Voters split almost evenly in the runoff on who should be the next president of France. This is largely due to Dupond’s appeal to centrists and former President Matthieu Sicard’s implicit endorsement of Duford in his concession speech. However, Favre has done much to contribute to her foe’s success; voters did not appreciate her negative campaigning.

At the end of the election, however, voters selected a president, albeit by an extremely slim margin.

Antonin Dupond (Les Républicains): 50.04 percent
Serephin Favre (Nouvelle Française): 49.96 percent

Despite President Delacroix’s popularity, Favre was not elected as her successor. However, even in the final days of the runoff election, Delacroix distanced herself from her party’s nominee, condemning the partisan rancor that came from the campaigns. “The French people are looking for a leader that has more to offer than attacks on those of which whom they do not agree. I would advise both candidates of that,” said the President of France to reporters in Paris.

This is the first win for Les Républicains (or the Republicans, for our non-French speaking readers) in fifteen years. The last LR president, Manuel Dufort, left office with France reemerging as a world power with decent economic growth. However, in that election, voters opted not to elect the man who now is President-elect of France, instead picking Matthieu Sicard, a member of the French Senate, as Dufort’s successor. Sicard would go on to be defeated in a landslide of 67 percent to 33 percent by current President Delacroix due to a huge distrust of government and a failing economy.

However, in the years post-presidency, Sicard and Dupond became friends, taking pleasure in anything but politics. This ironically became the basis of the biggest shock in the modern era of French politics; despite the fact that the Socialist Party and the Republicans have zero views in common, while Nouvelle Française shares quite a few views with the Socialists, Sicard refused to endorse at all. Many said that he did little to help his friend Dupond. However, by engaging in a denial of any endorsement, Sicard saved himself from the Socialist masses while denying Favre the very thing she needed to be elected without issue, thus propelling his friend to the needed position to be elected as president. Now, the President-elect will join a very exclusive group of individuals that include his mentor and his friend. Only four past presidents of France are still alive today: Fabien Charpentier, the last president from En Marche! before the party disbanded; Manuel Dufort, the mentor of the President-elect under which he served as Prime Minister; Matthieu Sicard, his opponent turned friend; and of course Solange Delacroix, the current president who will leave office in two weeks as President-elect Dupond enters office.

There is much speculation as to who will become Prime Minister under the new President. While President-elect Dupond is a member of Les Républicains, he is known for his bipartisanship and may name a prime minister of a different party to bridge the gap caused by the election. The President-elect indicated that a choice would be made quickly were he elected, but there is no way to predict when that might be.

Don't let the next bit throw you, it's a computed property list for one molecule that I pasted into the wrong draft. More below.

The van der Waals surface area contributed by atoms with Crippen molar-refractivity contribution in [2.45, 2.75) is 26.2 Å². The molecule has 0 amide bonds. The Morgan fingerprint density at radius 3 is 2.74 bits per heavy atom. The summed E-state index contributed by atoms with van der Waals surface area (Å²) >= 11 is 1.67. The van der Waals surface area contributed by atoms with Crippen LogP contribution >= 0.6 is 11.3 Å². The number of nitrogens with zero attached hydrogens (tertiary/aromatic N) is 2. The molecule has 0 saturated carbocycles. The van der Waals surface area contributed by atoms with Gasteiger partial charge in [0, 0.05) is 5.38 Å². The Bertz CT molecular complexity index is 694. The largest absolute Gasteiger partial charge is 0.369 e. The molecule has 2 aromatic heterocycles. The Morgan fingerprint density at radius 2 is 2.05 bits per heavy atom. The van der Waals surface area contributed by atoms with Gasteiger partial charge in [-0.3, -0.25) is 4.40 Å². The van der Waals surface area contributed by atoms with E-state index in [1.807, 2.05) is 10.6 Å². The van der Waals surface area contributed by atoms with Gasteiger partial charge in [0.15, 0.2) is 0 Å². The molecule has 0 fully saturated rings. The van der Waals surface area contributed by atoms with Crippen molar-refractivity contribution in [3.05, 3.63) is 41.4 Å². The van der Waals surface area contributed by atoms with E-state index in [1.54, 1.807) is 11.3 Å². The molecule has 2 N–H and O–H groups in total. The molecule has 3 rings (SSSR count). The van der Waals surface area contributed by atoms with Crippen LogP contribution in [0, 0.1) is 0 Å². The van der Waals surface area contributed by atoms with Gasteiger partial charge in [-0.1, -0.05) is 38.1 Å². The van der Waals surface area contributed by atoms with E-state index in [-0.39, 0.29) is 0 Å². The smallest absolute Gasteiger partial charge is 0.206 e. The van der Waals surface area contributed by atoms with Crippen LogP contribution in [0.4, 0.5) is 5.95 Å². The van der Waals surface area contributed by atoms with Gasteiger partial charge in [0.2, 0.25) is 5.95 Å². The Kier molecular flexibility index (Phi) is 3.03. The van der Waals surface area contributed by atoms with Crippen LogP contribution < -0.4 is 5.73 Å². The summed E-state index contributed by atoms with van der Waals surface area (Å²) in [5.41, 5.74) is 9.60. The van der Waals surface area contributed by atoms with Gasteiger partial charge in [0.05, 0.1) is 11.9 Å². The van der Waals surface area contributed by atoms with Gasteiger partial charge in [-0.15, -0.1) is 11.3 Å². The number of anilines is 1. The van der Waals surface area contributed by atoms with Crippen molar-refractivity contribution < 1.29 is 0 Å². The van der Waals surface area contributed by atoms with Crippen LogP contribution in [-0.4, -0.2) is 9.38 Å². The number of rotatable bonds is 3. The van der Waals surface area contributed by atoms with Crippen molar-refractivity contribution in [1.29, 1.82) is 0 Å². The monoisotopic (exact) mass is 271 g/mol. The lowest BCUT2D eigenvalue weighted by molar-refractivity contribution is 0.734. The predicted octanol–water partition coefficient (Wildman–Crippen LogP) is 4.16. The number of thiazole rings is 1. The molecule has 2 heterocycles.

Some options include:

  • Adrienne Renaud (LR): Renaud is currently the minority leader in the National Assembly of France, leading LR through a period of tough opposition. She is undoubtedly qualified for the role, and a selection of Renaud would indicate that Dupond intends to further the goals set out for France by LR rather than pursuing a compromising approach.
  • Matthieu Sicard (Socialist): The new President could possibly reach far across the aisle and bring his former competitor and friend back into the government. Sicard is well versed in how to do the job, but would bring Socialist views to a LR administration.
  • Bastien Lebeau (NF): If the new President is looking to reach across to mend the country after a bruising battle, Lebeau would be a choice to look at. Lebeau is a member of the French Senate who has become one of the most prominent (and bipartisan) faces of NF since the party’s inception. A choice of Lebeau would indicate that the president wants to mend ties but also believes that he may not be able to win a parliamentary majority in a few months.

UPDATE: Serephin Favre conceded the election to the President-elect from the Louvre:

“Though it pains me that I will not be serving as France’s next president, we must look to our future, not to our past. It is not time for us to become discouraged by the words that have been said, nor is it time for us to mourn for what might have been. It is time for us to come together and support our new president. I have called President-elect Dupond and congratulated him on his election. I also used this phone call, however, to tell him what I have told you: it is time for us to move on and work together. In this call, I have urged the President-elect to move swiftly in naming a new prime minister, specifically one from a party that is not his own in order to mend fences. We are one France. We may not all be Republicans, but we should all have a say in this administration.”

UPDATE 2: The President-elect of the French Republic, Antonin Dupond, has taken the stage in front of the Arc de Triomphe in Paris in order to speak with the crowd that has assembled.